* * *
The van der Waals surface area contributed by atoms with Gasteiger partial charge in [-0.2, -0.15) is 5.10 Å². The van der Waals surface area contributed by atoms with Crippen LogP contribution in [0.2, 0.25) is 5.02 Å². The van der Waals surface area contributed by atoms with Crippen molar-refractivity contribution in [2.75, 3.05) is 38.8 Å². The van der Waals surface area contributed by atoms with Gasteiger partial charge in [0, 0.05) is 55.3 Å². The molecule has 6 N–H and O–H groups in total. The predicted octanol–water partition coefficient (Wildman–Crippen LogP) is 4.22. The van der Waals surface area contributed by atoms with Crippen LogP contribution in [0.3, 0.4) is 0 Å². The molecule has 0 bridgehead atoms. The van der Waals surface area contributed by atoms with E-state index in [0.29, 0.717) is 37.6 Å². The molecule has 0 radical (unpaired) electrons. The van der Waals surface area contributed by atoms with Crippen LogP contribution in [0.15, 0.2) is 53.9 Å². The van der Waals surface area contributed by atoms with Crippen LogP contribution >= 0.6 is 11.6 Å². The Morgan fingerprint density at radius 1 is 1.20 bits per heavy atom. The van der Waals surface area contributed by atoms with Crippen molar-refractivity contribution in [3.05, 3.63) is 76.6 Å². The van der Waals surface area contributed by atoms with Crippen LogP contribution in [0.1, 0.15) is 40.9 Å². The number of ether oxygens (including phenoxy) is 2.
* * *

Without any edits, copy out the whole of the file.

The van der Waals surface area contributed by atoms with Gasteiger partial charge in [-0.2, -0.15) is 5.10 Å². The van der Waals surface area contributed by atoms with Crippen LogP contribution in [0.2, 0.25) is 5.02 Å². The van der Waals surface area contributed by atoms with Crippen molar-refractivity contribution in [2.75, 3.05) is 38.8 Å². The van der Waals surface area contributed by atoms with Gasteiger partial charge in [0, 0.05) is 55.3 Å². The molecule has 6 N–H and O–H groups in total. The predicted octanol–water partition coefficient (Wildman–Crippen LogP) is 4.22. The van der Waals surface area contributed by atoms with Crippen LogP contribution in [0.3, 0.4) is 0 Å². The molecule has 0 bridgehead atoms. The van der Waals surface area contributed by atoms with E-state index in [0.29, 0.717) is 37.6 Å². The molecule has 0 radical (unpaired) electrons. The van der Waals surface area contributed by atoms with Crippen LogP contribution in [0.15, 0.2) is 53.9 Å². The van der Waals surface area contributed by atoms with Crippen LogP contribution >= 0.6 is 11.6 Å². The Morgan fingerprint density at radius 1 is 1.20 bits per heavy atom. The van der Waals surface area contributed by atoms with Crippen molar-refractivity contribution in [3.05, 3.63) is 76.6 Å². The van der Waals surface area contributed by atoms with Crippen LogP contribution in [0.1, 0.15) is 40.9 Å². The number of ether oxygens (including phenoxy) is 2.